bookrev: Shadow Divers by Robert Kurson
Kurson’s Shadow Divers (loaned to me by my friend Charles, thanks Charles!) is a well written and thoroughly researched non-fiction story of two divers pushing themselves physically and mentally to discover the truth behind the World War II U-boat they find off the coast of New Jersey. The tale combines the intricacies and technology of attempting scuba at depths of 230 feet in 1991 (when diving at that depth was relatively unheard of) with historical research on what really happened to certain WWII German U-boats. The author also paints an excellent picture of many of the characters, both from the time period of the dive and from the crew members of the U-boat.
Bill Nagle, a legendary wreck diver, gets a set of “numbers” from a fisherman, numbers referring to the coordinates of a secret fishing spot which must have a wreck at the bottom responsible for the gathering of fish. Nagle recruits divers to come with him on his charter boat to explore the possibilities…it could be nothing but a barge or a pile of junk. One of those recruited is John Chatterton, Vietnam vet, commercial diver and wreck diver extraordinaire.
On the first dive, Chatterton identifies the wreck as a submarine.
On the second dive, Richie Kohler accompanies the team. Chatterton finds two bowls with the year 1942 and the Nazi emblem on them. The submarines was a World War II U-boat.
Chatterton and Kohler, originally rivals, begin a bond and joint obsession with identifying the boat and the men on board. Through dive after dive, they slowly find clues which they research topside on their own and through US, British and German contacts to pin down identification.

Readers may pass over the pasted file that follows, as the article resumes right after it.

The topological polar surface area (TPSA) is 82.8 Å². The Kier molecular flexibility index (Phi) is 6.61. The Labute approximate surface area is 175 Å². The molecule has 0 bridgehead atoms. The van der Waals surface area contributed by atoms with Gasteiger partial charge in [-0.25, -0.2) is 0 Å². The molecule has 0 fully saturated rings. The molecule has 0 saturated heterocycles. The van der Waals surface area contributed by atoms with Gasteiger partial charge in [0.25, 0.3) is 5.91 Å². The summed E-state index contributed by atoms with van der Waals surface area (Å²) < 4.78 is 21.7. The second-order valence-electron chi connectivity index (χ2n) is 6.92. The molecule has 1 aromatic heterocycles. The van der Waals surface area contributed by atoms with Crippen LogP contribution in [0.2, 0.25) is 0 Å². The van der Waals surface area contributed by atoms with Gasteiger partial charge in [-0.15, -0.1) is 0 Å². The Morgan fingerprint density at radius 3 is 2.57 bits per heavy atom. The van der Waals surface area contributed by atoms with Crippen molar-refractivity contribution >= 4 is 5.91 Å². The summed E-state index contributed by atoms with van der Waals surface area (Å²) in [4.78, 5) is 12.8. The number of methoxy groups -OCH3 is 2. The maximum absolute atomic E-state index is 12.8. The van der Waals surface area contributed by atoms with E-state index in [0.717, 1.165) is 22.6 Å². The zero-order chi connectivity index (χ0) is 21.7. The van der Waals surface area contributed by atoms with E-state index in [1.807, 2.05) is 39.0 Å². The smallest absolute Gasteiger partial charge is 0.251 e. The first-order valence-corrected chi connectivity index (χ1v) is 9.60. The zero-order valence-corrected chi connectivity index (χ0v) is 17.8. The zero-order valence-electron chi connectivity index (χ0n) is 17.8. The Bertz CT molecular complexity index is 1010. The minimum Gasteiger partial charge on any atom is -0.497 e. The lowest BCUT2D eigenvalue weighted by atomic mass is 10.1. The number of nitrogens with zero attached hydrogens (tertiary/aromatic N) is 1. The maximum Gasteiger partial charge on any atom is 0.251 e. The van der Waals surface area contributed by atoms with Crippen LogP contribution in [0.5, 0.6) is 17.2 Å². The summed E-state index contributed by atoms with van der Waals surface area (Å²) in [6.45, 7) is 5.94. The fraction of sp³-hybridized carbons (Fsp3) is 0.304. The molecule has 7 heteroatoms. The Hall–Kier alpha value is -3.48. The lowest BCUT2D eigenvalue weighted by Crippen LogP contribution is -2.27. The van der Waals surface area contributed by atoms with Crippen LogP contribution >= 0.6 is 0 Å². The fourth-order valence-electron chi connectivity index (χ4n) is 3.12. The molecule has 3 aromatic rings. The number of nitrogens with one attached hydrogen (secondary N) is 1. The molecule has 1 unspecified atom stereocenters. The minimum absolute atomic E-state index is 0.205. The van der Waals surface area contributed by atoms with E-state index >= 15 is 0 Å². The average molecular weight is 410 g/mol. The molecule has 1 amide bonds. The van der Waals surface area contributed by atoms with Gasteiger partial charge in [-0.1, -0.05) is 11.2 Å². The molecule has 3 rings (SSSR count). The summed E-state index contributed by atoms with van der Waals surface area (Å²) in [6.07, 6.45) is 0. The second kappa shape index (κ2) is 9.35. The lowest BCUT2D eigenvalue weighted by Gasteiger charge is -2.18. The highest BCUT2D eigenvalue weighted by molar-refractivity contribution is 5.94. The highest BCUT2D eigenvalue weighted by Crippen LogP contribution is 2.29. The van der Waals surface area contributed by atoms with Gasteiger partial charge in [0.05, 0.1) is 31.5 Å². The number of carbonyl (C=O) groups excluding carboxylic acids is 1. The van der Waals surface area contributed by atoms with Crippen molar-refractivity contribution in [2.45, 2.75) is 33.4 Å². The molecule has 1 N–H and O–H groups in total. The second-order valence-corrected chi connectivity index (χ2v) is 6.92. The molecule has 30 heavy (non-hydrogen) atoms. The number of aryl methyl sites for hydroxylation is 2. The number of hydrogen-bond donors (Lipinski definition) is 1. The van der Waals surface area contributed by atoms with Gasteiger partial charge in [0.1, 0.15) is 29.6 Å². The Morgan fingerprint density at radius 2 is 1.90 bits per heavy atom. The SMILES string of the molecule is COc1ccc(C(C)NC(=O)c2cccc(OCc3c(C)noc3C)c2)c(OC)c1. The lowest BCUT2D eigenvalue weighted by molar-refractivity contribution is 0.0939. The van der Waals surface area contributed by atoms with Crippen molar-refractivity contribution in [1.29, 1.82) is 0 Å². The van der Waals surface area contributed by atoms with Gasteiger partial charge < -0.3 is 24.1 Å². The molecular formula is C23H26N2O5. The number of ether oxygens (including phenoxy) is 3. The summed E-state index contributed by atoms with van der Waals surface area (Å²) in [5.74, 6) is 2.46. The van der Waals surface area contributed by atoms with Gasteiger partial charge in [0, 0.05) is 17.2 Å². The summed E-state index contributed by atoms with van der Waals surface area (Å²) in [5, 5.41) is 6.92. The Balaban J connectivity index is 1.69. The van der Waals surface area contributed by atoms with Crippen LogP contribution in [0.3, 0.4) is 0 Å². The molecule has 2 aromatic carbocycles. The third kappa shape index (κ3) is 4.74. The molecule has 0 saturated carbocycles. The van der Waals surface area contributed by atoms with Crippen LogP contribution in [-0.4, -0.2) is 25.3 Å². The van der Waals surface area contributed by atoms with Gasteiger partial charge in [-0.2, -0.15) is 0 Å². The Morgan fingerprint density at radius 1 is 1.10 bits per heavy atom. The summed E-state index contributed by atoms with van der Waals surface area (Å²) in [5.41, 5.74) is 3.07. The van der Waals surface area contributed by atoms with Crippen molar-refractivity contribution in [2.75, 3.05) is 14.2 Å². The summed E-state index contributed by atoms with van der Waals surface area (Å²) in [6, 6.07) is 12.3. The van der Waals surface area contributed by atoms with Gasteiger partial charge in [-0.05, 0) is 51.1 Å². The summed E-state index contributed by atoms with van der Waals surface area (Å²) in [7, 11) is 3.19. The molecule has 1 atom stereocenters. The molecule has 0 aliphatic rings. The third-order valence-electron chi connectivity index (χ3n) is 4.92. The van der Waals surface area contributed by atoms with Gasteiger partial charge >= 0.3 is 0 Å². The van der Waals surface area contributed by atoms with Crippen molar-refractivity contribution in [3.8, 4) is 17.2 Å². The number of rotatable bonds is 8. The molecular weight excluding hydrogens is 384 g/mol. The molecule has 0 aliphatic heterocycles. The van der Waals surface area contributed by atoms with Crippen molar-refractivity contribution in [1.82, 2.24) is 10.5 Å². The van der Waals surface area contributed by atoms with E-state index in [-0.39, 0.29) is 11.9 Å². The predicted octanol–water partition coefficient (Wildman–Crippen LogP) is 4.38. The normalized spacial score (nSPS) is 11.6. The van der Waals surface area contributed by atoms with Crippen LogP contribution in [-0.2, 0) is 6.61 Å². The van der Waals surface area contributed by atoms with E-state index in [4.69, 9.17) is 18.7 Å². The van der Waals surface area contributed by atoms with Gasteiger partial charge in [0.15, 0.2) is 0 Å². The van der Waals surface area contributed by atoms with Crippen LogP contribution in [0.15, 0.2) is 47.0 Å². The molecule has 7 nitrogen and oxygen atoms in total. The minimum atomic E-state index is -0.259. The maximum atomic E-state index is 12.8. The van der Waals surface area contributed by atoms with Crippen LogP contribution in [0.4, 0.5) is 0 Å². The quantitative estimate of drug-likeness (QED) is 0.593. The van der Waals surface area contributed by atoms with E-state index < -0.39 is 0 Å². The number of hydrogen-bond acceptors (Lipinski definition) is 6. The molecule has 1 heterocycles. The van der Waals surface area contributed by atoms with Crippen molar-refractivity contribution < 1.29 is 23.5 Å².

Diving at that depth, and in a wreck is dangerous enough work, but Chatterton starts diving with trimix, a new blend of nitrogen, oxygen and helium that reputedly reduces the nitrogen narcosis divers begin to feel breathing oxygen tanks at the depths they were diving. At first Chatterton and the other divers are mixing their own by hand, dangerous under any circumstances. But the experiment pays off with their ability to see and think clearer at the bottom with the trimix instead of the straight oxygen tanks. Three divers die in the exploration of the dangerous wreck dive.
The portrayal of Chatterton, Kohler and Nagle is excellently done, relating how their personal backgrounds influence how they dive, and what they relentlessly pursue the identification of the dead submariners. Many men feel that they are supposed to do something important in their lives; few find it. Chatterton and Kohler feel that theirs in this sub, its identification and communication to the sub’s crew’s family. Nagle’s depiction as a former world-class wreck diver whose alcoholism has made it impossible for him to physically or mentally dive to this find of a lifetime is striking.
The re-imagining of what the last days of the U-boat officers and enlisted men, based on interviews with surviving family members of the crew and research by Kurson, Chatterton and Kohler, pushes the reader toward the divers obsessions: who were these people? how did they die? why doesn’t anyone know about this event? The research and changes of historical recording make it difficult and near impossible to find the truth. But, in the end, they do.